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Lending Reforms will Change the Property Market - February 2021

By Rich Harvey, CEO & Founder, propertybuyer.com.au

 

Credit market reform and responsible lending practice legislation… they’re not exactly the sexiest dinner party conversation starters.

But for anyone in the property market, dramatic changes currently underway are worth being across, as they’ll have an impact on housing markets – both good and bad – in the months ahead.
Some of the tweaks are known already and are being debated, while others remain the subject of reviews that will play out for a while to come. But one thing is for certain. Adopting a wait-and-see mentality could cost you time, money and opportunities.

As with anything concerning financial market regulation and reform, the details about what’s happening can be complicated and confusing, so bear with me.

In a nutshell, part of the Federal Government’s plan to revive the economy in the wake of the coronavirus pandemic is to make it easy for people to spend. Or, in the case of property, to borrow.

Strict laws imposed on lenders by Kevin Rudd’s government after the Global Financial Crisis will be scrapped. In all, some 100 pages of red tape will be shredded, making it easier for homebuyers to access loans.

A fairly significant change in the legislation, which is before the parliament right now, would see responsible lending obligations removed from consumer credit laws. Banks will be able to accept the information borrowers put in their mortgage applications at face value.

Think this means you can fudge the numbers? Think again. What the change actually does is shift the responsibility for that accurate information from lenders to you.

So, on the one hand, loan applications might be approved more quickly and with less hassle, but the buck stops with you if something goes wrong and you’ve fibbed.

That’s putting it very simply, of course. But the idea is that less regulation will see more cash flow from banks to those who want to borrow it.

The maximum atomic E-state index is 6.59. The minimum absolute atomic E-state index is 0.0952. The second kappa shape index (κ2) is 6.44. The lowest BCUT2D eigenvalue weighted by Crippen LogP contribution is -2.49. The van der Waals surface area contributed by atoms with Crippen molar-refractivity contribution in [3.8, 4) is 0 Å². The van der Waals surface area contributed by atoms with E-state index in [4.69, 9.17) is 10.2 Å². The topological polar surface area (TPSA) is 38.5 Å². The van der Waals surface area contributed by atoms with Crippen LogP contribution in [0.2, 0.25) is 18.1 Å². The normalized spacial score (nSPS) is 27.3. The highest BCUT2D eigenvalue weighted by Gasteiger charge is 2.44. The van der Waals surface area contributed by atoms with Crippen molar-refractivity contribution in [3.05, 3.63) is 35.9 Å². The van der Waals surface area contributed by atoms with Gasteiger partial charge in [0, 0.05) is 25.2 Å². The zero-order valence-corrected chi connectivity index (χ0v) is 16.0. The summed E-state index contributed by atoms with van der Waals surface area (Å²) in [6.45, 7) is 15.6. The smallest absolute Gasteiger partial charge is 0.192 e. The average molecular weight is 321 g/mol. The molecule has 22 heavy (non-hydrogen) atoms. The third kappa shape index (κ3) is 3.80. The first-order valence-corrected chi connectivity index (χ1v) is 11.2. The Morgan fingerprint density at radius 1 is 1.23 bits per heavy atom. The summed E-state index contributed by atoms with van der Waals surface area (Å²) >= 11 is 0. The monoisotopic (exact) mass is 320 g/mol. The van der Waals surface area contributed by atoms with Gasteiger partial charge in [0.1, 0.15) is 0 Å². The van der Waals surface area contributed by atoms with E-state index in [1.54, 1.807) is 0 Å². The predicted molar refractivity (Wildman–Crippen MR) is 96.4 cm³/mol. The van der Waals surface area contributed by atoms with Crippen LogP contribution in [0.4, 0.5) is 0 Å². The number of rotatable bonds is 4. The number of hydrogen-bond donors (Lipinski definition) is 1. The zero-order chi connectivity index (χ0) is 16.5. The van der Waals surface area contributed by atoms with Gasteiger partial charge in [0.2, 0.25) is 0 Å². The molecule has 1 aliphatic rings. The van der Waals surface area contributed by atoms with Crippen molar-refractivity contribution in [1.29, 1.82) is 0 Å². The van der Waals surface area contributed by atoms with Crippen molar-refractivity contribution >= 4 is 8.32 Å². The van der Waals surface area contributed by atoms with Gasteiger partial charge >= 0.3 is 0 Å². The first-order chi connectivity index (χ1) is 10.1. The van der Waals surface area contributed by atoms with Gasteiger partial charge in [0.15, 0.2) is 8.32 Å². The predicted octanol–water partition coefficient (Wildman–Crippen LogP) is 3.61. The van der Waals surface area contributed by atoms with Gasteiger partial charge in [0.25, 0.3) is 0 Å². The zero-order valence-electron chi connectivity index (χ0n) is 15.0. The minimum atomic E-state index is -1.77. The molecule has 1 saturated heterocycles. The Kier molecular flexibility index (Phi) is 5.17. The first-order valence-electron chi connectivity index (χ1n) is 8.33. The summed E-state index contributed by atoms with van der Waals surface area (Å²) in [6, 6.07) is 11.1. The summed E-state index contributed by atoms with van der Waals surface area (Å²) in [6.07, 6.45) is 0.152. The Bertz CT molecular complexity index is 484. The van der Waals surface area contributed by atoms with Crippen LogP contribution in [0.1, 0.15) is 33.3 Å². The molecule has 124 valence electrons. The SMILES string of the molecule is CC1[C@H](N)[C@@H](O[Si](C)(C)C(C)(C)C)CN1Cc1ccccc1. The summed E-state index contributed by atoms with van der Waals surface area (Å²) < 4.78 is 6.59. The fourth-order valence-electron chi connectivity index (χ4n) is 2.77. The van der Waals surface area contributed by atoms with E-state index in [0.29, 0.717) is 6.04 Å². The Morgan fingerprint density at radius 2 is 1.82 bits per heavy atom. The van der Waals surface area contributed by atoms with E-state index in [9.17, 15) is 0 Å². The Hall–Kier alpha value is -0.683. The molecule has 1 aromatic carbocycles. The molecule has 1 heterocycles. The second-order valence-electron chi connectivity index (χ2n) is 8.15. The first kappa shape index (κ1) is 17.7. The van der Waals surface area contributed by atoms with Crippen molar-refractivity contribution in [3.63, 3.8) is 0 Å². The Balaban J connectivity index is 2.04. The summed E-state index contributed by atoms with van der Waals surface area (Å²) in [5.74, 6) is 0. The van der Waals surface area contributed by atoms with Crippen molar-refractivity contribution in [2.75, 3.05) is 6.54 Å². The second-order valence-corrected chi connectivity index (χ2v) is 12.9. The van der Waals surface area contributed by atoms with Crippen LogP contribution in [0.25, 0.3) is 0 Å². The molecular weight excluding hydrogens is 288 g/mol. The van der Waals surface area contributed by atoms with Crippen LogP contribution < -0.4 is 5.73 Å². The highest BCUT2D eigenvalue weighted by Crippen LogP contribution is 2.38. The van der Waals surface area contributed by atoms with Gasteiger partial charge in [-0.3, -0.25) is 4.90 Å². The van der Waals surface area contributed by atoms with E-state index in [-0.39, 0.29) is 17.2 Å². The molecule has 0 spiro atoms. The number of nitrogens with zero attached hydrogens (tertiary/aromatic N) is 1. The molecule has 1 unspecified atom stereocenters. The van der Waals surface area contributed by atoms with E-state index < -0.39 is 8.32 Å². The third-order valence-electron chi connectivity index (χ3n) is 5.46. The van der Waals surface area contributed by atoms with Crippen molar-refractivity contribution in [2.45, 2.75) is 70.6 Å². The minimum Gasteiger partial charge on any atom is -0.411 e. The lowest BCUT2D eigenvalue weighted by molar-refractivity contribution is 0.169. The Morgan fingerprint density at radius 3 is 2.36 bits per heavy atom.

At the same time, the Australian Prudential Regulation Authority – basically, the bank police – will be watching closely to see how lenders respond to the changes.

If they’re acting irresponsibly, you can expect a swift crackdown. APRA has shown numerous times recently that it’s ready and willing to act quickly when it needs to.

Take the temporary interest-only loan ban from a few years ago.

This is good news. No one wants a repeat of the Banking Royal Commission – or worse, a local version of the American subprime mortgage crisis. But we’ve seen what the uncertainty of chopping and changing lending rules can do. Confusion, chaos and a lack of confidence.


What does it all actually mean for property markets in the months ahead? And, more importantly, what does it mean for you?

Making it easier for good mortgage candidates to get a loan to buy a home or an investment is a good thing.

I predict that quicker access to credit, combined with historic, rock bottom interest rates and the positive performing of housing markets across the country, will result in a flood of buyers. First homebuyers and upgraders will be particularly active.

The problem is that for the past 12 months, almost nobody has been building residential developments that weren’t already underway. Anything in the planning stage, which would be beginning by now, was put on ice until the COVID-19 situation became clearer.

The pipeline of new properties is empty, and it’ll take some time for stock to begin hitting the market.
At the same time, the number of properties being listed remains extremely low. Would-be vendors are sitting on their hands and not much will get them to budge, it seems. At first, they were nervous about losing out because of the dire warnings of price falls. Then, when prices instead rose, they were eager to see if they could get more by waiting.

Those median prices continue to go up, so those that don’t have to sell may just stick it out and hedge their bets.

So, if you’re in the market for a home now or in the short to mid-term, expect boom-like conditions out there.

We know that buying momentum is extremely strong. Demand is through the roof and good quality dwellings that do go to market are selling quickly, over reserve and with intense competition in most cases.

Those venturing out on their own can expect slim pickings, plenty of other buyers, tough negotiations and plenty of disappointing when they inevitably miss out.

With all of this in mind, what should you do?

First things first, you should get in touch with a finance broker right now. Don’t hesitate or wait. Even if you’re not planning on buying right away, make the appointment to start getting your ducks in a row.

Secondly, enlist the services of an experienced, qualified and independent buyers' agent who can help you navigate the increasingly tight market conditions to find the property that meets your needs and wants.

They can source potential deals on your behalf, cutting down the time and angst you’d otherwise experience. On top of that, they can sniff out off-market deals that you wouldn’t find on your own. Then, they can negotiate directly with vendors or their sales agents.

 

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